Symposium on scientific misconduct

November 20, 2003

Cases of scientific misconduct have created a stir over the last few years and, due in part to extensive reporting by the media, have become a topic of debate even by those outside the research community. Discussion has focussed not only on considerations about causes and motives, but also on the question as to how universities and other research organisations deal with scientific misconduct and how effective the processes of inquiry into concrete incidences are.

The Deutsche Forschungsgemeinschaft (DFG, German Research Foundation) and the DFG Ombudsman have, for the first time, invited the ombudsman committees of universities and non-university research institutions to exchange experiences and ideas.

The two-day symposium, held on 12 and 13 November in Bonn, provided participants with an opportunity to examine in detail problems relating to scientific misconduct. On the first day of the conference, ombudsmen from various research organisations reported on their experiences during an internal meeting. The possibilities and limitations of the ombudsman system as a method of ensuring good scientific practice were also discussed. Professor Peter Hans Hofschneider from the Max Planck Institute for Biochemistry in Martinsried gave a presentation on the difficult situation faced by "whistleblowers", whose interests often differ from those accused of misconduct.

It became evident from the reports and discussions that the strategies to combat the problem of scientific misconduct need to be applied at various points in the scientific system.

The initial aim is to increase awareness of good scientific practice among scientists and academics and thus prevent misconduct from the outset. In this context, it was stressed that researchers in leading positions have an obligation to assume responsibility in providing for and supervising young researchers. This is closely linked to furthering the process of establishing standards for good scientific practice, for example on questions of authorship, which is still at the heart of most disputes relating to misconduct.

The relationship between ombudsman committees and inquiry committees was also discussed. Here, the ombudsmen agreed that a clear definition of functions for both committees would ensure greater transparency and procedural clarity for all involved. At the same time, a permanent committee of experts should be set up to answer legal questions relating to scientific misconduct.

To improve the process for dealing with misconduct in the long term, a working group is to be set up to deal with improving protection for whistleblowers. At the same time, experience with cases of scientific misconduct is to be gathered into a collection of closed cases in order to identify problem areas and present and further develop approaches to solutions.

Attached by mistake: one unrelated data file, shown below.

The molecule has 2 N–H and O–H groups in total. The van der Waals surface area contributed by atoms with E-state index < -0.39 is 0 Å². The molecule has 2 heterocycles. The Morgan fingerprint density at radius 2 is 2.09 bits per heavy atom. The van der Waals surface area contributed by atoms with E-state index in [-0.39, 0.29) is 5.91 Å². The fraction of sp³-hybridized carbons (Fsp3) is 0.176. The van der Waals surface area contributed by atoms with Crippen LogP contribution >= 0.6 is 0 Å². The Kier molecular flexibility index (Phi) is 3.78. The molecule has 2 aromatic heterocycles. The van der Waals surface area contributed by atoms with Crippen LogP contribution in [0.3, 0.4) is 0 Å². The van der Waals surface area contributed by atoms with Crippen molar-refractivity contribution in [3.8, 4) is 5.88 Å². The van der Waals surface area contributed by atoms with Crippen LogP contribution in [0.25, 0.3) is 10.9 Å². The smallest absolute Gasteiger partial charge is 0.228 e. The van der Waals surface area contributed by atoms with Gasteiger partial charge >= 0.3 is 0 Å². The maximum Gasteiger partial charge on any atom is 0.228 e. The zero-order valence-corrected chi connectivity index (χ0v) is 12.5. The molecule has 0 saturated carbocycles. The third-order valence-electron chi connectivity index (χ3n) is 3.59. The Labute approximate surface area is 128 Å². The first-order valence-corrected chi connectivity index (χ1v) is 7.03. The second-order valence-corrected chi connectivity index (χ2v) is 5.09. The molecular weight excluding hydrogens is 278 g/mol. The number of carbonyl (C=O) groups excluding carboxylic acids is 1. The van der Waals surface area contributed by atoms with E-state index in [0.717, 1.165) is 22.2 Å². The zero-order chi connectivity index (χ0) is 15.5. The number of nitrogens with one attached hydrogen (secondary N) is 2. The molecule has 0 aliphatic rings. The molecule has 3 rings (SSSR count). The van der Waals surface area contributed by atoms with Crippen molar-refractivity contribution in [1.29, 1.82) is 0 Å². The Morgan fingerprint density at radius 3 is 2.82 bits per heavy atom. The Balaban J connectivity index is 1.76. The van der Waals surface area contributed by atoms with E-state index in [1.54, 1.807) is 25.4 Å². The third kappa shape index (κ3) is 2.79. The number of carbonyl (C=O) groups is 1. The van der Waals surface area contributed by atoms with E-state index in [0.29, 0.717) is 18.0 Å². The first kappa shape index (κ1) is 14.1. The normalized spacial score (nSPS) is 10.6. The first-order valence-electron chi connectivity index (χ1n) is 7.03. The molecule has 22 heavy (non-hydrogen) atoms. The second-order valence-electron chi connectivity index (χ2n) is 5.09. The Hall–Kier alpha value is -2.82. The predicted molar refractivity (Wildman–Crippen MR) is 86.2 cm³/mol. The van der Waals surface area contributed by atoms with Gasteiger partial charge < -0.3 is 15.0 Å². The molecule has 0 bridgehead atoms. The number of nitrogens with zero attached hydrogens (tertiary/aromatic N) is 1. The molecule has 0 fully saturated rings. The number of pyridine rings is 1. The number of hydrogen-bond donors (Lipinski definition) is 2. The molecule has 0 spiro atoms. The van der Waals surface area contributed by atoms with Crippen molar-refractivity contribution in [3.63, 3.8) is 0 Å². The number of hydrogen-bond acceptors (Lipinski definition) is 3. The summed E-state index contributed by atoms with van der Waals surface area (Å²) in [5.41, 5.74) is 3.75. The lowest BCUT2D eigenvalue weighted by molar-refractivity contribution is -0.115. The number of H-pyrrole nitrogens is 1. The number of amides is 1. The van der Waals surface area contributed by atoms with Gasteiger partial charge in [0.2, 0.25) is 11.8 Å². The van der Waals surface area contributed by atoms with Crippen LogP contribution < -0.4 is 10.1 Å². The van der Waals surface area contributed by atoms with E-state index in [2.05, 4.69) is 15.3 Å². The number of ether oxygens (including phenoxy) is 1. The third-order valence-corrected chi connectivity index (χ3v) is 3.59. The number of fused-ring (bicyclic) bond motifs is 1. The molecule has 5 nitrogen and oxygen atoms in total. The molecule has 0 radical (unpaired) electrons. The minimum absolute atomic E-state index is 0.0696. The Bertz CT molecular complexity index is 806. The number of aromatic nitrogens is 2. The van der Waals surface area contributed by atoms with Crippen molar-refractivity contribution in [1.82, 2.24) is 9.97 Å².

On the second day of the conference, to which representatives of the press were also invited, discussions focused on the potential causes of scientific misconduct and legal aspects of the inquiry process and the role of the media. In his thoughts on the causes of misconduct within the scientific structure, Professor Peter Weingart from the University of Bielefeld observed an "erosion of the behavioural code" which, he feels, can be attributed to a change in the scientific culture, where the maxims of shareholder value have now come to the fore.

Weingart pointed out the importance of the integrity of the scientific system as a whole, as breaches of the rules of good scientific practice can only be recognised and clarified within the system. Ulrich Schnabel from Die Zeit saw the role of the press in relation to scientific misconduct as that of a corrective. He feels there is a public perception that the discovery of scientific misconduct is often not followed up with legal action, which makes reporting in the media even more important as it publicises the results of inquiries into misconduct.

Finally, the presentation by Claus Christiansen from the Danish Committee on Scientific Dishonesty provided insight into the procedures for investigating scientific misconduct in other countries. Investigations in Denmark are considerably more centralised and formalised than in Germany, and also prone to political intervention.

The DFG Ombudsman was set up in 1999 as an entity independent from the DFG. All researchers may turn to the DFG Ombudsman directly for advice and support on questions of good scientific practice.

The Ombudsman publishes its work in regular reports which are available on the internet at
http://www.rrz.uni-hamburg.de/dfg_ombud/.
-end-
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